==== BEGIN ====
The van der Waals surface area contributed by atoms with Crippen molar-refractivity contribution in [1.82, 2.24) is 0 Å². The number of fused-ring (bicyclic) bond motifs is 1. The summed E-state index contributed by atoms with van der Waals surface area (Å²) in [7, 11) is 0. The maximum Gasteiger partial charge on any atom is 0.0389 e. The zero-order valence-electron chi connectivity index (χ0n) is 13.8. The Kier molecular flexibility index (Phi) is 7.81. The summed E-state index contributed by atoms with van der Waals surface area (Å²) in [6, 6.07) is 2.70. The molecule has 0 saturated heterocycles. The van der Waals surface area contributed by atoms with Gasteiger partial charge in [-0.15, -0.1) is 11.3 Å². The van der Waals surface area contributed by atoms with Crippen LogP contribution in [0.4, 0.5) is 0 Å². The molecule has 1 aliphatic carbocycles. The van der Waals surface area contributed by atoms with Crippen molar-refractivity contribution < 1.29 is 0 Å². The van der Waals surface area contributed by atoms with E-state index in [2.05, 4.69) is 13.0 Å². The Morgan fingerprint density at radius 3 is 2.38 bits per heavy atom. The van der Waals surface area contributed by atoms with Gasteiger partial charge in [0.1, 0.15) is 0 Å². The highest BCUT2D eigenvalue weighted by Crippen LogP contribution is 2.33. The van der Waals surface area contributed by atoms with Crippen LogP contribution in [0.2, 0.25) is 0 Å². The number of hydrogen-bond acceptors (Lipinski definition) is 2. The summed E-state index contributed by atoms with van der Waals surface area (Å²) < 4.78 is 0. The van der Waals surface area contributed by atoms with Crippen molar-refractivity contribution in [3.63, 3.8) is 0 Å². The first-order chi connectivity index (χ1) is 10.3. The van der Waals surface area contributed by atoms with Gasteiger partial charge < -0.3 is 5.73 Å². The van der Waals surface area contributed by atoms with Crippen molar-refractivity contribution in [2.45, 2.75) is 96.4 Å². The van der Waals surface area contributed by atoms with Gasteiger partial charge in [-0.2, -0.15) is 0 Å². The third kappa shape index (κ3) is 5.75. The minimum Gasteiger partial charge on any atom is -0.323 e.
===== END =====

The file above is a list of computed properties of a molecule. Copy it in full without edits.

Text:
The van der Waals surface area contributed by atoms with Crippen molar-refractivity contribution in [1.82, 2.24) is 0 Å². The number of fused-ring (bicyclic) bond motifs is 1. The summed E-state index contributed by atoms with van der Waals surface area (Å²) in [7, 11) is 0. The maximum Gasteiger partial charge on any atom is 0.0389 e. The zero-order valence-electron chi connectivity index (χ0n) is 13.8. The Kier molecular flexibility index (Phi) is 7.81. The summed E-state index contributed by atoms with van der Waals surface area (Å²) in [6, 6.07) is 2.70. The molecule has 0 saturated heterocycles. The van der Waals surface area contributed by atoms with Gasteiger partial charge in [-0.15, -0.1) is 11.3 Å². The van der Waals surface area contributed by atoms with Crippen LogP contribution in [0.4, 0.5) is 0 Å². The molecule has 1 aliphatic carbocycles. The van der Waals surface area contributed by atoms with Crippen molar-refractivity contribution < 1.29 is 0 Å². The van der Waals surface area contributed by atoms with E-state index in [2.05, 4.69) is 13.0 Å². The Morgan fingerprint density at radius 3 is 2.38 bits per heavy atom. The van der Waals surface area contributed by atoms with Gasteiger partial charge in [0.1, 0.15) is 0 Å². The highest BCUT2D eigenvalue weighted by Crippen LogP contribution is 2.33. The van der Waals surface area contributed by atoms with Crippen LogP contribution in [0.2, 0.25) is 0 Å². The number of hydrogen-bond acceptors (Lipinski definition) is 2. The summed E-state index contributed by atoms with van der Waals surface area (Å²) < 4.78 is 0. The van der Waals surface area contributed by atoms with Crippen molar-refractivity contribution in [3.63, 3.8) is 0 Å². The first-order chi connectivity index (χ1) is 10.3. The van der Waals surface area contributed by atoms with Gasteiger partial charge < -0.3 is 5.73 Å². The van der Waals surface area contributed by atoms with Crippen molar-refractivity contribution in [2.45, 2.75) is 96.4 Å². The van der Waals surface area contributed by atoms with Gasteiger partial charge in [-0.2, -0.15) is 0 Å². The third kappa shape index (κ3) is 5.75. The minimum Gasteiger partial charge on any atom is -0.323 e.